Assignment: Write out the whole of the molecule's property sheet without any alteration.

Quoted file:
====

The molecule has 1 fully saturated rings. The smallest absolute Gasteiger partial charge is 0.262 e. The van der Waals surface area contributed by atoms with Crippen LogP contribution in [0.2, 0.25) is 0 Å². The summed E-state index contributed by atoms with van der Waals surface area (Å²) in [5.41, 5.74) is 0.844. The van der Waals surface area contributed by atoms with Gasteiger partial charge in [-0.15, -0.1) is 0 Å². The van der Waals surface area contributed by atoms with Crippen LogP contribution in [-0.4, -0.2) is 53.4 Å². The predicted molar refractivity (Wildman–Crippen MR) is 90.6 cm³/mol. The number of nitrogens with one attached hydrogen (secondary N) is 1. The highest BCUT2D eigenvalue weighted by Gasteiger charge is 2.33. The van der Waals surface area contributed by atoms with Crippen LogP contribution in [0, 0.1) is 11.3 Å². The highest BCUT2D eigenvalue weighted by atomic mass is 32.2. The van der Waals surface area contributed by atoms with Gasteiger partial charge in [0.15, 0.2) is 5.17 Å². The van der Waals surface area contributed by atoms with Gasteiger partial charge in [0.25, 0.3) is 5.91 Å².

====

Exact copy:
The molecule has 1 fully saturated rings. The smallest absolute Gasteiger partial charge is 0.262 e. The van der Waals surface area contributed by atoms with Crippen LogP contribution in [0.2, 0.25) is 0 Å². The summed E-state index contributed by atoms with van der Waals surface area (Å²) in [5.41, 5.74) is 0.844. The van der Waals surface area contributed by atoms with Gasteiger partial charge in [-0.15, -0.1) is 0 Å². The van der Waals surface area contributed by atoms with Crippen LogP contribution in [-0.4, -0.2) is 53.4 Å². The predicted molar refractivity (Wildman–Crippen MR) is 90.6 cm³/mol. The number of nitrogens with one attached hydrogen (secondary N) is 1. The highest BCUT2D eigenvalue weighted by Gasteiger charge is 2.33. The van der Waals surface area contributed by atoms with Crippen LogP contribution in [0, 0.1) is 11.3 Å². The highest BCUT2D eigenvalue weighted by atomic mass is 32.2. The van der Waals surface area contributed by atoms with Gasteiger partial charge in [0.15, 0.2) is 5.17 Å². The van der Waals surface area contributed by atoms with Gasteiger partial charge in [0.25, 0.3) is 5.91 Å².